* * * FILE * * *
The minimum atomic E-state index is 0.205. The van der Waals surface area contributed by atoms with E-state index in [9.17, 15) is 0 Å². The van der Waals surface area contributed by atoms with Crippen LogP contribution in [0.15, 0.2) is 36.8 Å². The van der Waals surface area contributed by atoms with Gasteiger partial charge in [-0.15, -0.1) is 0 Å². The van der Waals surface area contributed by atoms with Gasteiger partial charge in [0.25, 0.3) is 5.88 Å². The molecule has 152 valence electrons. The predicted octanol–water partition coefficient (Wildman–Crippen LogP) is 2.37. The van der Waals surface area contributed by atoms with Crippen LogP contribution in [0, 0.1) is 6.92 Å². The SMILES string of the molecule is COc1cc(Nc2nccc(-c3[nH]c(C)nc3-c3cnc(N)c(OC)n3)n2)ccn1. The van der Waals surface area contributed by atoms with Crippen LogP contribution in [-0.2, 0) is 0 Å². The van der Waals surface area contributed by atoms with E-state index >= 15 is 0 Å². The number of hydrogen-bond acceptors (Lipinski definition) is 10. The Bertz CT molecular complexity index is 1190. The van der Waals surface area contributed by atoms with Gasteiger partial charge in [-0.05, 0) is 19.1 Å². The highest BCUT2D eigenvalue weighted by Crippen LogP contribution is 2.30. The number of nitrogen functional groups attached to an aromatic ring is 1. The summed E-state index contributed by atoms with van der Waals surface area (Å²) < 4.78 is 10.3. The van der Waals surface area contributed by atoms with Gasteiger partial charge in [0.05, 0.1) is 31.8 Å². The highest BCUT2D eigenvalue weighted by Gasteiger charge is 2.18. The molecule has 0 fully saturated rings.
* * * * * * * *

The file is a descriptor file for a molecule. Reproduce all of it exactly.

The minimum atomic E-state index is 0.205. The van der Waals surface area contributed by atoms with E-state index in [9.17, 15) is 0 Å². The van der Waals surface area contributed by atoms with Crippen LogP contribution in [0.15, 0.2) is 36.8 Å². The van der Waals surface area contributed by atoms with Gasteiger partial charge in [-0.15, -0.1) is 0 Å². The van der Waals surface area contributed by atoms with Gasteiger partial charge in [0.25, 0.3) is 5.88 Å². The molecule has 152 valence electrons. The predicted octanol–water partition coefficient (Wildman–Crippen LogP) is 2.37. The van der Waals surface area contributed by atoms with Crippen LogP contribution in [0, 0.1) is 6.92 Å². The SMILES string of the molecule is COc1cc(Nc2nccc(-c3[nH]c(C)nc3-c3cnc(N)c(OC)n3)n2)ccn1. The van der Waals surface area contributed by atoms with Crippen LogP contribution in [-0.2, 0) is 0 Å². The van der Waals surface area contributed by atoms with E-state index >= 15 is 0 Å². The number of hydrogen-bond acceptors (Lipinski definition) is 10. The Bertz CT molecular complexity index is 1190. The van der Waals surface area contributed by atoms with Gasteiger partial charge in [-0.05, 0) is 19.1 Å². The highest BCUT2D eigenvalue weighted by Crippen LogP contribution is 2.30. The number of nitrogen functional groups attached to an aromatic ring is 1. The summed E-state index contributed by atoms with van der Waals surface area (Å²) < 4.78 is 10.3. The van der Waals surface area contributed by atoms with Gasteiger partial charge in [0.05, 0.1) is 31.8 Å². The highest BCUT2D eigenvalue weighted by Gasteiger charge is 2.18. The molecule has 0 fully saturated rings.